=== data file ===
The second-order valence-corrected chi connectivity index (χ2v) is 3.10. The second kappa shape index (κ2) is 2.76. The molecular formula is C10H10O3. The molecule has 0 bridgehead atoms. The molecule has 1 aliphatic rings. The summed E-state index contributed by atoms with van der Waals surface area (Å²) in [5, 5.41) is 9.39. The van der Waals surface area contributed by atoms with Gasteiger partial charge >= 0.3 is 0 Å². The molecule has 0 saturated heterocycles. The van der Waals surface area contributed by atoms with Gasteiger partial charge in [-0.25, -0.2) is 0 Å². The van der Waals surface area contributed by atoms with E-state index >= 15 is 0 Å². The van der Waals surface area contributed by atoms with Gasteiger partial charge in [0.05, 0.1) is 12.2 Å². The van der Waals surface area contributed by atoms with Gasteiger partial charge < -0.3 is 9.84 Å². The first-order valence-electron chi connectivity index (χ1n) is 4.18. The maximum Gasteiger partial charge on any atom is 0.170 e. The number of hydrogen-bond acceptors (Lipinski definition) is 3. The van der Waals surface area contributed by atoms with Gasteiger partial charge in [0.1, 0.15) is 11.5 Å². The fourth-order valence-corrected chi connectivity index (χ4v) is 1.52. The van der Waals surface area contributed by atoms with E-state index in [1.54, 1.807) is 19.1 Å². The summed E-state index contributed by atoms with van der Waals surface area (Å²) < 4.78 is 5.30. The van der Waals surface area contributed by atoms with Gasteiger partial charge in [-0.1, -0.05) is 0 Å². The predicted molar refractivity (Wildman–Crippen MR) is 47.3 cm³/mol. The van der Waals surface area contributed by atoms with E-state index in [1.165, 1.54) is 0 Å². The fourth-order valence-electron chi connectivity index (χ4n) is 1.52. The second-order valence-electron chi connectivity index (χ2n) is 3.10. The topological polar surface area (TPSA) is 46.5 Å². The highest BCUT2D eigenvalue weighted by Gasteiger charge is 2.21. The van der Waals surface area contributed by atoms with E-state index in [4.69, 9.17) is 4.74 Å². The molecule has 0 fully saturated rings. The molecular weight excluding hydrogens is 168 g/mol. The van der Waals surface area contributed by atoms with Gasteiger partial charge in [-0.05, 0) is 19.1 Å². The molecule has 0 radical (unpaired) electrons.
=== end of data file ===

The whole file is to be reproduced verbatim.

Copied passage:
The second-order valence-corrected chi connectivity index (χ2v) is 3.10. The second kappa shape index (κ2) is 2.76. The molecular formula is C10H10O3. The molecule has 0 bridgehead atoms. The molecule has 1 aliphatic rings. The summed E-state index contributed by atoms with van der Waals surface area (Å²) in [5, 5.41) is 9.39. The van der Waals surface area contributed by atoms with Gasteiger partial charge >= 0.3 is 0 Å². The molecule has 0 saturated heterocycles. The van der Waals surface area contributed by atoms with Gasteiger partial charge in [-0.25, -0.2) is 0 Å². The van der Waals surface area contributed by atoms with E-state index >= 15 is 0 Å². The van der Waals surface area contributed by atoms with Gasteiger partial charge in [0.05, 0.1) is 12.2 Å². The van der Waals surface area contributed by atoms with Gasteiger partial charge < -0.3 is 9.84 Å². The first-order valence-electron chi connectivity index (χ1n) is 4.18. The maximum Gasteiger partial charge on any atom is 0.170 e. The number of hydrogen-bond acceptors (Lipinski definition) is 3. The van der Waals surface area contributed by atoms with Gasteiger partial charge in [0.1, 0.15) is 11.5 Å². The fourth-order valence-corrected chi connectivity index (χ4v) is 1.52. The van der Waals surface area contributed by atoms with E-state index in [1.54, 1.807) is 19.1 Å². The summed E-state index contributed by atoms with van der Waals surface area (Å²) < 4.78 is 5.30. The van der Waals surface area contributed by atoms with Gasteiger partial charge in [-0.1, -0.05) is 0 Å². The predicted molar refractivity (Wildman–Crippen MR) is 47.3 cm³/mol. The van der Waals surface area contributed by atoms with E-state index in [1.165, 1.54) is 0 Å². The fourth-order valence-electron chi connectivity index (χ4n) is 1.52. The second-order valence-electron chi connectivity index (χ2n) is 3.10. The topological polar surface area (TPSA) is 46.5 Å². The highest BCUT2D eigenvalue weighted by Gasteiger charge is 2.21. The van der Waals surface area contributed by atoms with E-state index in [4.69, 9.17) is 4.74 Å². The molecule has 0 fully saturated rings. The molecular weight excluding hydrogens is 168 g/mol. The van der Waals surface area contributed by atoms with Gasteiger partial charge in [-0.05, 0) is 19.1 Å². The molecule has 0 radical (unpaired) electrons.